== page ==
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GWR Route: Banbury to Wolverhampton

Soho and Winson Green: gwrswg1936

Ex-Great Western Railway 2-6-2T 5101 class large prairie, No 4110 about to leave Soho and Winson Green Station

Ex-Great Western Railway 2-6-2T 5101 class large prairie, No 4110 about to leave Soho and Winson Green Station with the 1:45 pm Stourbridge Junction to Birmingham Snow Hill local passenger service on Saturday 25th November 1961.

Locomotive No 4110 was built in October 1936 at Swindon Works as part of lot 292. The 5101 class introduced in 1929, was an updated version of the 31xx (later 51xx) class, the first of which had been built in 1903. Externally the 5101 class differed from their predecessors by having curved drop ends, flanged motion plate and outside steam pipes. The cab roof was lowered and the coal bunker extended to hold four tons. The water tank capacity remained the same at 2,000 gallons. The class were adorned with copper capped chimneys and brass safety valves. The superheated standard No 2 long coned boiler operating at 200 lbs produced a tractive effort at 85% of 24,300lb, placing the locomotive in power class D. The maximum axle weight was 17 tons, 12 cwt, which limited the locomotives to main lines and some branch lines (Route colour Blue).

The power, speed and particularly the acceleration of these locomotives made them ideal for the Midlands suburban passenger duties where there was a requirement for frequent stops with heavy loads. As a result many of the 5101 class were allocated to the Wolverhampton division, but their useful life was curtailed by the introduction of DMUs in the late 1950s. No 4110 was initially allocated to Severn Tunnel Junction shed (STJ) for banking duties. Prior to nationalisation in December 1947, No 4110 was located at Stafford Road shed (SRD), near Wolverhampton and was known to be allocated to Tyseley shed (84E) in August 1950. In March 1959, No 4110 was known to have been allocated to Wellington shed (84H) and in June 1965, No 4110 was finally withdrawn from Severn Tunnel Junction shed (86E).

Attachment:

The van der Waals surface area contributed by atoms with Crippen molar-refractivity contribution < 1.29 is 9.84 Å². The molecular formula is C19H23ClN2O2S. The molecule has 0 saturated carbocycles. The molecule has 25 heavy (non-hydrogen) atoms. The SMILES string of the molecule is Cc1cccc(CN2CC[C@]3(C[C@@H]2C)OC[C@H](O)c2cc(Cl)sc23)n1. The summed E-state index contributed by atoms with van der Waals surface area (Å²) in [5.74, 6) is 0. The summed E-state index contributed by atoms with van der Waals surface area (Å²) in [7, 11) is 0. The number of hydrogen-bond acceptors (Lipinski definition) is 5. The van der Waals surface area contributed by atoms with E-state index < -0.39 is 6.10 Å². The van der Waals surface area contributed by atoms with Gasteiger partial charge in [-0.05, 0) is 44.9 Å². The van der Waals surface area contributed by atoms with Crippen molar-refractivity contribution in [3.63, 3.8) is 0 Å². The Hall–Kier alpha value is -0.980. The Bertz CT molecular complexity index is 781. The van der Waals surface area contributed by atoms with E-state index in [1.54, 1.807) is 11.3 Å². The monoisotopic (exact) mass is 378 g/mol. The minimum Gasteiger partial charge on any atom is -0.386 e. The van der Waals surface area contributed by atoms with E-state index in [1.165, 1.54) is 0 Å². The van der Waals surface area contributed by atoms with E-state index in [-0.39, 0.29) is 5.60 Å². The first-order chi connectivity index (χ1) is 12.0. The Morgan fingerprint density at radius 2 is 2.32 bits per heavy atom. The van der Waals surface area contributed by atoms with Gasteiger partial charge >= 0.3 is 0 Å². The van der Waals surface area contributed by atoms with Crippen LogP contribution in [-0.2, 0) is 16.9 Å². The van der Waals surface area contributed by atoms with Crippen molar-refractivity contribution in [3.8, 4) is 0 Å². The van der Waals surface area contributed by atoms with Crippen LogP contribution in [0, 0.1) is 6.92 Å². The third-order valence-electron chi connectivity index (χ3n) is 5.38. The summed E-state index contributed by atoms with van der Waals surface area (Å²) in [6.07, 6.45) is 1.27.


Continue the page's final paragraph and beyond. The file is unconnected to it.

The first coach is a non-corridor BR standard suburban stock coach (type 3) with ten third class compartments, seating one hundred passengers. These coaches were introduced in the 1950s with at least one lot being built at Swindon Works in 1954. The second coach appears to be a non-corridor brake third to diagram D132. This was a Great Western Railway design, which was introduced after nationalisation in October 1948 and continued to be built until 1953 (with the final two lots built by external manufacturers). This coach had six third class compartments seating sixty passengers, a guard's compartment and a luggage compartment. With the introduction of DMUs, non-corridor suburban stock became redundant and most would be condemned by the mid 1960s.

Robert Ferris